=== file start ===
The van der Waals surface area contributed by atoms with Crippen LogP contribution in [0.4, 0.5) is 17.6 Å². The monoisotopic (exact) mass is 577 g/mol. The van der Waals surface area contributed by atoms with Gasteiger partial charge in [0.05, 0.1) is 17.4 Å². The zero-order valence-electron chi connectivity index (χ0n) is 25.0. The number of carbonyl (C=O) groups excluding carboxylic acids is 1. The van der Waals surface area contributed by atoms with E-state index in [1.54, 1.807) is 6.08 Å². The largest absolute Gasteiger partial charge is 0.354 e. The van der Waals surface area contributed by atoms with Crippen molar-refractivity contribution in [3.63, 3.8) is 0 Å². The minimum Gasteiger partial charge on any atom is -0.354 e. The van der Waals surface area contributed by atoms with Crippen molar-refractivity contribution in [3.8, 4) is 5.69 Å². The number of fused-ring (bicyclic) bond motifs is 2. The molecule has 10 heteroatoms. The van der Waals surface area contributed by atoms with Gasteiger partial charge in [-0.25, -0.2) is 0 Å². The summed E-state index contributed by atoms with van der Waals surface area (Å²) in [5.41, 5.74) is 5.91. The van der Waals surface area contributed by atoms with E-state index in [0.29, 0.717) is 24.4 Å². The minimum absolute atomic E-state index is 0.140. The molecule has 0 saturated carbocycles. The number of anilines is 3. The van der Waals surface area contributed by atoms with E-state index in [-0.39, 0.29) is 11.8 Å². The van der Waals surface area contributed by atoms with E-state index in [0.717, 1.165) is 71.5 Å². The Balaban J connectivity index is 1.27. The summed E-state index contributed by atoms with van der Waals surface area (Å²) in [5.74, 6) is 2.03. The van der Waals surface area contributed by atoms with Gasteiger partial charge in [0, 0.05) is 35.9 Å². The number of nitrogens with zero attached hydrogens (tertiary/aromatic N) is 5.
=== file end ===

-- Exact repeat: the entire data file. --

The van der Waals surface area contributed by atoms with Crippen LogP contribution in [0.4, 0.5) is 17.6 Å². The monoisotopic (exact) mass is 577 g/mol. The van der Waals surface area contributed by atoms with Gasteiger partial charge in [0.05, 0.1) is 17.4 Å². The zero-order valence-electron chi connectivity index (χ0n) is 25.0. The number of carbonyl (C=O) groups excluding carboxylic acids is 1. The van der Waals surface area contributed by atoms with E-state index in [1.54, 1.807) is 6.08 Å². The largest absolute Gasteiger partial charge is 0.354 e. The van der Waals surface area contributed by atoms with Crippen molar-refractivity contribution in [3.63, 3.8) is 0 Å². The minimum Gasteiger partial charge on any atom is -0.354 e. The van der Waals surface area contributed by atoms with Crippen molar-refractivity contribution in [3.8, 4) is 5.69 Å². The number of fused-ring (bicyclic) bond motifs is 2. The molecule has 10 heteroatoms. The van der Waals surface area contributed by atoms with Gasteiger partial charge in [-0.25, -0.2) is 0 Å². The summed E-state index contributed by atoms with van der Waals surface area (Å²) in [5.41, 5.74) is 5.91. The van der Waals surface area contributed by atoms with E-state index in [0.29, 0.717) is 24.4 Å². The minimum absolute atomic E-state index is 0.140. The molecule has 0 saturated carbocycles. The number of anilines is 3. The van der Waals surface area contributed by atoms with E-state index in [-0.39, 0.29) is 11.8 Å². The van der Waals surface area contributed by atoms with E-state index in [0.717, 1.165) is 71.5 Å². The Balaban J connectivity index is 1.27. The summed E-state index contributed by atoms with van der Waals surface area (Å²) in [5.74, 6) is 2.03. The van der Waals surface area contributed by atoms with Gasteiger partial charge in [0, 0.05) is 35.9 Å². The number of nitrogens with zero attached hydrogens (tertiary/aromatic N) is 5.